Welcome back to the Impeachment Briefing. In an unprecedented vote, President Trump was impeached for the second time.
What happened today
The House impeached President Trump for inciting a violent insurrection against the United States government, a week after a mob of his supporters stormed the Capitol.
The vote was 232-197, with 10 Republicans joining Democratic colleagues to impeach — the most ever from a president’s own party. Just over a year ago, Republicans voted unanimously against impeaching Mr. Trump. See how each representative voted.
A Senate trial is likely to begin after the inauguration. The departing majority leader, Mitch McConnell, signaled that he would not begin Mr. Trump’s impeachment trial before President-elect Joe Biden takes office.Here’s a guide to how the process works.
What lawmakers said
The House reconvened on Wednesday afternoon for an hourslong round of speeches from lawmakers. Here’s how some argued for or against impeachment.
“Donald Trump is a living, breathing impeachable offense.” — Representative Hakeem Jeffries, Democrat of New York.
“I will not use process as an excuse. There is no excuse for President Trump’s actions.” — Representative Dan Newhouse, Republican of Washington and one of the 10 in his party who voted to impeach Mr. Trump.
“They may have been hunting for Pence and Pelosi to stage their coup, but every one of us in this room right now could have died.” — Representative Jamie Raskin, Democrat of Maryland.
“Some say the riots were caused by Antifa. There is absolutely no evidence of that. And conservatives should be the first to say so.” — Representative Kevin McCarthy, Republican of California and House minority leader.
“He is capable of starting a civil war.” — Representative Maxine Waters, Democrat of California.
“If we impeached every politician who gave a fiery speech to a group of partisans, this Capitol would be empty.” — Representative Tom McClintock, Republican of California.
“Today we begin the long road to restoration. America has been through a civil war, world wars, a Great Depression, pandemics, McCarthyism, and now a Trumpist, white nationalist insurrection. And yet our democracy endures.” — Representative Adam Schiff, Democrat of California.
“Nearly half the country supports our current president. This takes their voice away.” — Representative Jeff Van Drew, Republican of New Jersey.
“Democrats can say, ‘You know, there needs to be unrest in the streets,’ while there is unrest in the streets. But they’re going to impeach the president for saying peacefully and patriotically, ‘Make your voices heard.’” — Representative Jim Jordan, Republican of Ohio.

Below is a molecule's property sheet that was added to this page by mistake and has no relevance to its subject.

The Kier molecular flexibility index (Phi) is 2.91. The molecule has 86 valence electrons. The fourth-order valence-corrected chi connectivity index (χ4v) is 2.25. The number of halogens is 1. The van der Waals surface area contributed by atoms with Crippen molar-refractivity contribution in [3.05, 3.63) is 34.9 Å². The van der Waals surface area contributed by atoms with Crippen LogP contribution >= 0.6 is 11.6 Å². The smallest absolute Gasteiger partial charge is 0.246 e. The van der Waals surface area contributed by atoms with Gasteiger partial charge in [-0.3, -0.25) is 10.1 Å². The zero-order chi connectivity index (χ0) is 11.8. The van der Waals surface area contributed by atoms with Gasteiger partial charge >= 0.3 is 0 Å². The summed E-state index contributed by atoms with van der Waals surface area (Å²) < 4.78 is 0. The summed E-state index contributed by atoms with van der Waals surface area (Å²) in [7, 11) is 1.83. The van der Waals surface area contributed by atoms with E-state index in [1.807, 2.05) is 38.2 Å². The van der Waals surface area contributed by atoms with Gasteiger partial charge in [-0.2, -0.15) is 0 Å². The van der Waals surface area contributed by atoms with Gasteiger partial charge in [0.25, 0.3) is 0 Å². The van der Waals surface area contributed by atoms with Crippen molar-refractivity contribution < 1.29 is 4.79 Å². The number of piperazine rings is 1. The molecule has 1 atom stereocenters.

“We said if we didn’t remove him, he would do it again. Simply put, we told you so. Richmond out.” — Representative Cedric Richmond, Democrat of Louisiana.
What the second impeachment means
I asked my colleagues Julie Davis, who edits our congressional coverage, and Carl Hulse, a longtime congressional reporter, what stood out to them about this second presidential impeachment.
JULIE: It was really clear that there was a big divide among Republicans. A number of them got up and vigorously defended the president and savaged Democrats for doing this, but most did not actually try to excuse his behavior — they just argued that impeachment wasn’t the answer.
Even the party’s leader in the House, Kevin McCarthy, essentially said the president had done wrong and deserved consequences for what happened. They sensed the political danger themselves for appearing to condone what Trump did. And yet most of them still did not feel that it was politically safe to vote to impeach him. Some of that might have to do with the fact that the president doesn’t have a Twitter feed anymore. It’s easier to speak out against him when you don’t expect a massive hail of presidential tweets coming at you.
What was also striking was that, by a factor of two, you had the largest margin of the president’s own party supporting his removal from office.
There was also so much symbolism today. You had all of this happening in a heavily fortified Capitol crawling with the National Guard, a week after the riot and a week before Biden is sworn in. The bunting was up and the brass had been polished for the inauguration. They’re spiffing up the building in all of the ways you do in anticipation of a new beginning. And yet here they were going about their business with these armed troops there to protect them against the loyal supporters of the departing president.
The current impeachment proceedings are testing the bounds of the process, raising questions never contemplated before. Here’s what we know.